Did "fair to middling" originate with cotton?
gcohen at UMR.EDU
Thu Nov 8 02:17:27 UTC 2001
First, my thanks for the brainstorming replies on 1913 "snail a
column of dope." Here now is another request.
A while back there was an ads-l discussion on "fair to middling,"
with attribution of the expression to the grades of cotton: good,
middling, fair, poor.
But _DARE_ makes no mention of cotton, attributing the expression
to grades of livestock. And OED2 speaks only in general commercial
term, saying of "middling": "Comm. Used as a designation for the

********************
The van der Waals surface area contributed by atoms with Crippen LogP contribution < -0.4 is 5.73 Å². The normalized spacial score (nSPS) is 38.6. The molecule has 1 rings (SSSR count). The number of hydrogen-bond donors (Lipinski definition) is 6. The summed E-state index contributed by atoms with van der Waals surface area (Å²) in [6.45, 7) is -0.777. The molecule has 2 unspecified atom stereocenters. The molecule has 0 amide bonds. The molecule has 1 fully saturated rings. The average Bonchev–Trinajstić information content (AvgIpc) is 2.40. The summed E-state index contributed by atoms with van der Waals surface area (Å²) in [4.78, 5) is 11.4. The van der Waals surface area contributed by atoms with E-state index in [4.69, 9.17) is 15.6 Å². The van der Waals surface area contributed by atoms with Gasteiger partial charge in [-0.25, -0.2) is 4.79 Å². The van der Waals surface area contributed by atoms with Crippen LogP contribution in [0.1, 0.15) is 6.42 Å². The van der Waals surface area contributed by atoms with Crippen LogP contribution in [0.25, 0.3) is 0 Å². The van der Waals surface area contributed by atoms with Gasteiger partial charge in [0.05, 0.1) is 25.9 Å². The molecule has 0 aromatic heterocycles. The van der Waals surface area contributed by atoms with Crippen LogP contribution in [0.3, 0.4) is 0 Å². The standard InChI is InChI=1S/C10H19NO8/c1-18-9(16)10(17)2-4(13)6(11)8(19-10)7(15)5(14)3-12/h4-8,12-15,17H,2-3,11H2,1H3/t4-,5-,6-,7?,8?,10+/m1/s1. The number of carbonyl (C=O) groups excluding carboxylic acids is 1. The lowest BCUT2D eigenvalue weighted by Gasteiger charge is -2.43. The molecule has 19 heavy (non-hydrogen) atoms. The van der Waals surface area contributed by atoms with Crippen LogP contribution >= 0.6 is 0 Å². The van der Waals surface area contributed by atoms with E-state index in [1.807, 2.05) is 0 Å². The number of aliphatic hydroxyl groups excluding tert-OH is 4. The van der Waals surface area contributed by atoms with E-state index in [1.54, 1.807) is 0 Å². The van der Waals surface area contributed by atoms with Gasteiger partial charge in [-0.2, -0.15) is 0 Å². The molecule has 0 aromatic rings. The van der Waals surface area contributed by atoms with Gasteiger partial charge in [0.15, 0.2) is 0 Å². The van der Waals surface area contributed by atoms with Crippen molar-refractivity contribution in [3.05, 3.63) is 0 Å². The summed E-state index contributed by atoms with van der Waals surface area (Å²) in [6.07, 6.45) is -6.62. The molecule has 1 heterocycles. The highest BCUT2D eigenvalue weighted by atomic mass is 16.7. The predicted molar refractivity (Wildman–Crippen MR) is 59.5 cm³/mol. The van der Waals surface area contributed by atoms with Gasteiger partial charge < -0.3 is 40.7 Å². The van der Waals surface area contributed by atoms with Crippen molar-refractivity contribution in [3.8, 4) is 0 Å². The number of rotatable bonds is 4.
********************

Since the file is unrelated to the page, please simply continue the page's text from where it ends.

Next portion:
second of three grades of goods" and including an example of "fair to
middling" here (plus several examples under "fair")
Two questions now come to mind:
1) Did "fair to middling" originate specifically with reference to
cotton? Did it perhaps originate with reference to cattle? Or did it
arise with reference to commercial goods in general?
2) Does the ranking of cattle include both "fair" and "middling"?
Any guidance or other help would be much appreciated.
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